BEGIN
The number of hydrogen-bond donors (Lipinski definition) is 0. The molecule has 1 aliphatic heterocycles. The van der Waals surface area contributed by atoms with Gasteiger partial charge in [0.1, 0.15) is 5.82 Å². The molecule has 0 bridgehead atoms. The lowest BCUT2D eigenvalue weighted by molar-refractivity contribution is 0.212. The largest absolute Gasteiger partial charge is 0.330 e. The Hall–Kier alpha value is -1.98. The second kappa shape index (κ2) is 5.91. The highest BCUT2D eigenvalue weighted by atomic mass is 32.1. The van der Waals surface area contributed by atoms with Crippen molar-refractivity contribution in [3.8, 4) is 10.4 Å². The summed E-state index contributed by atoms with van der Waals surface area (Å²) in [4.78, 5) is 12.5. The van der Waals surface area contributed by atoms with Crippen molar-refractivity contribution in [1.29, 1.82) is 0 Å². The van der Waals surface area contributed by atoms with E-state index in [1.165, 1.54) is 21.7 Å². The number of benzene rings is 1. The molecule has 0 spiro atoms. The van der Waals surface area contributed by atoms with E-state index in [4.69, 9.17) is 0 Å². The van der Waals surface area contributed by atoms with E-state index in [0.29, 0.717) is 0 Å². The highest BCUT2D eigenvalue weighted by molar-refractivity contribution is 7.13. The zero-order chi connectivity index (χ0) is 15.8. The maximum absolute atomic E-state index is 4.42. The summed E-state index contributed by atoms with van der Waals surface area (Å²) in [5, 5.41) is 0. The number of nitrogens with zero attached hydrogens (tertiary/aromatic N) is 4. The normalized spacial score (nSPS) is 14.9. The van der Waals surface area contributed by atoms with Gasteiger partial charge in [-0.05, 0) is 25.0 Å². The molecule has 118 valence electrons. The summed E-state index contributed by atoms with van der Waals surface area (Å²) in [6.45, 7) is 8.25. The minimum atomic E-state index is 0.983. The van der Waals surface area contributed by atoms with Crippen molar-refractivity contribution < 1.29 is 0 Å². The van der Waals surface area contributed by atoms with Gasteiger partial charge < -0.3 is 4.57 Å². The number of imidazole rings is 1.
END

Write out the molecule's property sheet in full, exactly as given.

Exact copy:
The number of hydrogen-bond donors (Lipinski definition) is 0. The molecule has 1 aliphatic heterocycles. The van der Waals surface area contributed by atoms with Gasteiger partial charge in [0.1, 0.15) is 5.82 Å². The molecule has 0 bridgehead atoms. The lowest BCUT2D eigenvalue weighted by molar-refractivity contribution is 0.212. The largest absolute Gasteiger partial charge is 0.330 e. The Hall–Kier alpha value is -1.98. The second kappa shape index (κ2) is 5.91. The highest BCUT2D eigenvalue weighted by atomic mass is 32.1. The van der Waals surface area contributed by atoms with Crippen molar-refractivity contribution in [3.8, 4) is 10.4 Å². The summed E-state index contributed by atoms with van der Waals surface area (Å²) in [4.78, 5) is 12.5. The van der Waals surface area contributed by atoms with Crippen molar-refractivity contribution in [1.29, 1.82) is 0 Å². The van der Waals surface area contributed by atoms with E-state index in [1.165, 1.54) is 21.7 Å². The number of benzene rings is 1. The molecule has 0 spiro atoms. The van der Waals surface area contributed by atoms with E-state index in [4.69, 9.17) is 0 Å². The van der Waals surface area contributed by atoms with E-state index in [0.29, 0.717) is 0 Å². The highest BCUT2D eigenvalue weighted by molar-refractivity contribution is 7.13. The zero-order chi connectivity index (χ0) is 15.8. The maximum absolute atomic E-state index is 4.42. The summed E-state index contributed by atoms with van der Waals surface area (Å²) in [5, 5.41) is 0. The number of nitrogens with zero attached hydrogens (tertiary/aromatic N) is 4. The normalized spacial score (nSPS) is 14.9. The van der Waals surface area contributed by atoms with Gasteiger partial charge in [-0.05, 0) is 25.0 Å². The molecule has 118 valence electrons. The summed E-state index contributed by atoms with van der Waals surface area (Å²) in [6.45, 7) is 8.25. The minimum atomic E-state index is 0.983. The van der Waals surface area contributed by atoms with Crippen molar-refractivity contribution < 1.29 is 0 Å². The van der Waals surface area contributed by atoms with Gasteiger partial charge < -0.3 is 4.57 Å². The number of imidazole rings is 1.